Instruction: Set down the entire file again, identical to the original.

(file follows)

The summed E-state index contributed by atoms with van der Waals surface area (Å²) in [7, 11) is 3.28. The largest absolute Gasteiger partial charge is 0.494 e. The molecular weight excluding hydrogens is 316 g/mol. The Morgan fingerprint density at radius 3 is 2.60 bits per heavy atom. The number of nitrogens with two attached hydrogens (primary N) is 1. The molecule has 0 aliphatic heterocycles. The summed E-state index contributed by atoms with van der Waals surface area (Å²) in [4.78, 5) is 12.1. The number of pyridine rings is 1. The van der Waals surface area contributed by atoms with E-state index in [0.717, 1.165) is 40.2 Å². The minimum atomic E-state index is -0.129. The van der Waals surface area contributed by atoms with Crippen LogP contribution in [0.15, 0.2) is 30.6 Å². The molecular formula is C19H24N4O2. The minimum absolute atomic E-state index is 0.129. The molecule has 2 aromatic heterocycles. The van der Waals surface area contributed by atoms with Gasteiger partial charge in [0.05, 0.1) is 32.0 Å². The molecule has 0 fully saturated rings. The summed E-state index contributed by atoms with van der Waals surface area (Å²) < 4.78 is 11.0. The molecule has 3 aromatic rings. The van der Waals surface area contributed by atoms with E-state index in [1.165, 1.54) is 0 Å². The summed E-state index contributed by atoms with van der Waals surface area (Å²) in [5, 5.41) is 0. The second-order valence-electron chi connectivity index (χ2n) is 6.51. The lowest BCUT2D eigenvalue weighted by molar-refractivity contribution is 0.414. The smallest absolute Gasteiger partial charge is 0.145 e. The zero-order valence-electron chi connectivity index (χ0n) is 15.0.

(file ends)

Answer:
The summed E-state index contributed by atoms with van der Waals surface area (Å²) in [7, 11) is 3.28. The largest absolute Gasteiger partial charge is 0.494 e. The molecular weight excluding hydrogens is 316 g/mol. The Morgan fingerprint density at radius 3 is 2.60 bits per heavy atom. The number of nitrogens with two attached hydrogens (primary N) is 1. The molecule has 0 aliphatic heterocycles. The summed E-state index contributed by atoms with van der Waals surface area (Å²) in [4.78, 5) is 12.1. The number of pyridine rings is 1. The van der Waals surface area contributed by atoms with E-state index in [0.717, 1.165) is 40.2 Å². The minimum atomic E-state index is -0.129. The van der Waals surface area contributed by atoms with Crippen LogP contribution in [0.15, 0.2) is 30.6 Å². The molecular formula is C19H24N4O2. The minimum absolute atomic E-state index is 0.129. The molecule has 2 aromatic heterocycles. The van der Waals surface area contributed by atoms with Gasteiger partial charge in [0.05, 0.1) is 32.0 Å². The molecule has 0 fully saturated rings. The summed E-state index contributed by atoms with van der Waals surface area (Å²) < 4.78 is 11.0. The molecule has 3 aromatic rings. The van der Waals surface area contributed by atoms with E-state index in [1.165, 1.54) is 0 Å². The summed E-state index contributed by atoms with van der Waals surface area (Å²) in [5, 5.41) is 0. The second-order valence-electron chi connectivity index (χ2n) is 6.51. The lowest BCUT2D eigenvalue weighted by molar-refractivity contribution is 0.414. The smallest absolute Gasteiger partial charge is 0.145 e. The zero-order valence-electron chi connectivity index (χ0n) is 15.0.